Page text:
“Well done good and faithful servant…enter into the joy of your master.”
– Matthew 25:23
Sister Margaret Mary “Peg” Driscoll, SCL . . . Sister Peg Driscoll, 92, a Sister of Charity of Leavenworth (SCL) for 74 years, died on Nov. 23, 2021, in Ross Hall at the SCL Mother House in Leavenworth, Kan. Margaret Mary Driscoll was born on Feb. 3, 1929, in Brooklyn, N.Y., the last of four children of William and Helen (Hartnett) Driscoll. She graduated from St. Catherine of Genoa Grade School and St. Agnes Seminary (high school) in Brooklyn, N.Y. Her mother decided the 17-year-old Irish Brooklynite would head “out west” for college. She entered the SCL Community on Feb. 12, 1947, and professed vows as Sister Marie Dominic on Feb. 15, 1949, and later returned to her baptismal name. In 1963, she received a B.S. in elementary education from Saint Mary College, Leavenworth, Kan.
Sister Peg once remarked that her early years in Kansas were an adjustment, with language being a “primary barrier.” Her Brooklyn accent was hard for Midwesterners to understand, so she worked diligently on phonetics to be a better communicator. She sometimes joked that “Brooklynese” still slipped into her conversations. Ironically, over the course of her entire ministry, Sister Peg used her voice to be a tireless advocate for the needy, the disadvantaged, and the powerless. She sought to live out Jesus’ admonition to care for “the least of these,” and to live a life of prayer.
For 20 years, Sister Peg served as a capable teacher and school administrator in Kansas, Colorado, Montana, California, Wyoming, and Missouri. Her kind blue eyes, caring spirit, and quick wit endeared her to students, faculty, and parents, as did her hard work.
In 1969, her deep concern for children prompted a new career direction: social work. She started out as a deputy juvenile officer for Jackson County Courts in Kansas City, Mo., and was soon made director of nearby Hilltop School for Girls. In 1974, her growing love of advocacy work and social concern led to a master’s degree in social work from Rutgers University in New Brunswick, N.J. She then dedicated the next 39 years to a wide range of social services benefitting infants, children, and adults. Much of her work focused on adoption services, child welfare, foster care, emergency assistance, and criminal justice (working with victims and offenders).
Her work for 6 years as administrator for McCune Home for Boys in Kansas City, Mo., was recognized by an official proclamation from a Jackson County official who commended her for her leadership, integrity, and sense of fairness. Sister Peg later said her days at McCune were among the “most satisfying” of her religious service. In 1995, Sister Peg was nominated for a Kansas City Spirit Award for her work as associate director of Catholic Social Services and her efforts as a therapeutic foster parent for two special needs children. The nomination letter ended by saying, “Her influence within our community will live on for years to come.”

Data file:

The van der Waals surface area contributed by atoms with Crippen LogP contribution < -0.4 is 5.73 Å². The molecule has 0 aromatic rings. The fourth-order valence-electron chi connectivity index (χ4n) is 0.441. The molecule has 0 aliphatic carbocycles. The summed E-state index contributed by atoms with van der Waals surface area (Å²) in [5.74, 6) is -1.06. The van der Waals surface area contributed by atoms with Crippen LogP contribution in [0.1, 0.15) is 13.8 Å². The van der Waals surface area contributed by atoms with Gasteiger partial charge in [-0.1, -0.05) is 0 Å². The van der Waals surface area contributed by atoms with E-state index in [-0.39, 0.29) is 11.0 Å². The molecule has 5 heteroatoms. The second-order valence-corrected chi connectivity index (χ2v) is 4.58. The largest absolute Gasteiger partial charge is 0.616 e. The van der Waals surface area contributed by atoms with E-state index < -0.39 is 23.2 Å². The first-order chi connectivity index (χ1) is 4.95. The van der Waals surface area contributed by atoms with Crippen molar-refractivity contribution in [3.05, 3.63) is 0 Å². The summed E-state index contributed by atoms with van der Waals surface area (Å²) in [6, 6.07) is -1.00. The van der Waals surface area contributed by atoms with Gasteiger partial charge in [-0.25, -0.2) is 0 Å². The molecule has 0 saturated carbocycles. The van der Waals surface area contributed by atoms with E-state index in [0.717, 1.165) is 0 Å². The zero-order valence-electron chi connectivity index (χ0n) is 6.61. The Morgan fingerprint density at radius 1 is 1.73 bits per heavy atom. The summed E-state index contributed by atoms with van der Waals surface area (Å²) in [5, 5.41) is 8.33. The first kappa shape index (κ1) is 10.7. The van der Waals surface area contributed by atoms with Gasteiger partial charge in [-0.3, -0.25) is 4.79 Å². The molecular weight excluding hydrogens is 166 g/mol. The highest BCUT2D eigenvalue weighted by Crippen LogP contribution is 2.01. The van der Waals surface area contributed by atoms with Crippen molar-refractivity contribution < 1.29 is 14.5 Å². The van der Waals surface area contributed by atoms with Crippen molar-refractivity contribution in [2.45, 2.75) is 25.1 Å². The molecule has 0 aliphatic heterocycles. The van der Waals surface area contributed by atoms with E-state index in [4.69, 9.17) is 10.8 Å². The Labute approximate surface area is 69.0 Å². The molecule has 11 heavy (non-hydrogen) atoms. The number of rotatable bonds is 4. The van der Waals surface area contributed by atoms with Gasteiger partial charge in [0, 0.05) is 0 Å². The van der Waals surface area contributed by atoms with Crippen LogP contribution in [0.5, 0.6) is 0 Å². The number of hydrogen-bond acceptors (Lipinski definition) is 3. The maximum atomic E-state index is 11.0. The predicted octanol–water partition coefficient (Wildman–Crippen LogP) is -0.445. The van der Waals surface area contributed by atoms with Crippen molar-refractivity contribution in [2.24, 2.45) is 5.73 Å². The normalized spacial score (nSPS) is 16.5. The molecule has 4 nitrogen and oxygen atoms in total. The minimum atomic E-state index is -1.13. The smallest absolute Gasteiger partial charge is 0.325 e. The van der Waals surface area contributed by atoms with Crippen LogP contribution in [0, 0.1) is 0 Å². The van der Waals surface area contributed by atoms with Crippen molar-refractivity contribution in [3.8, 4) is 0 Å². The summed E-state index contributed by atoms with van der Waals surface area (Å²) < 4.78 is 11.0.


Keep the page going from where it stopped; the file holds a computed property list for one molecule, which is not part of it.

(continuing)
A highlight of Sister Peg’s ministry was establishing Ancilla Place, which cared for children needing adoption. Mother Mary Ancilla Spoor was an early mentor who strongly encouraged Sister Peg’s interest in social work–something she appreciated and never forgot. In her advocacy efforts, Sister Peg emphasized the importance of extending dignity and respect to those needing help. She often said that when people come for needed services, “We must act as if Christ himself were coming through the door.”
Later in life, Sister Peg found new ways to minister, even involving her beloved golden retriever, Elisha. They got involved in Pets for Life, a program that trains therapy animals to serve in facilities across Kansas City. Both were profiled in a 2002 Kansas City Star article about service animals helping hospital patients, nursing home residents, and victims of abuse.
In her retirement years, Sister Peg volunteered at Providence Medical Center in Kansas City, Kan., and spent time with family, whom she cherished. She accompanied her nieces on trips, and graced them with her stories. Being Irish, she was a natural and gifted storyteller. As one person said, “She was like a grandmother to everyone.” Later in life, Sister Peg expressed gratitude to the SCL Community and others for their support: “I have through the years realized my contentedness, my potential, my challenges, my rewards with you, my Sisters, my Kansas family, and friends.”
Preceding Sister Peg in death were her parents and three siblings, including one brother, Timothy Joseph Driscoll; and two sisters, Joan Williams and Helen Pfeiffer. Survivors include 2 nephews and 7 nieces, as well as numerous grandnephews and grandnieces, and the SCL Community.
A vigil will be held at 7:00 p.m. on Thursday, Dec. 2, in Ross Chapel, SCL Mother House, Leavenworth. Mass of Christian Burial will be celebrated in Ross Chapel at 10:30 a.m. on Friday, Dec. 3. Interment will follow in Mount Olivet Cemetery, Mother House grounds. Memorial contributions may be made to the Sisters of Charity of Leavenworth, 4200 S. 4th Street, Leavenworth, Kan. 66048. Arrangements made by Davis Funeral Chapel, Leavenworth.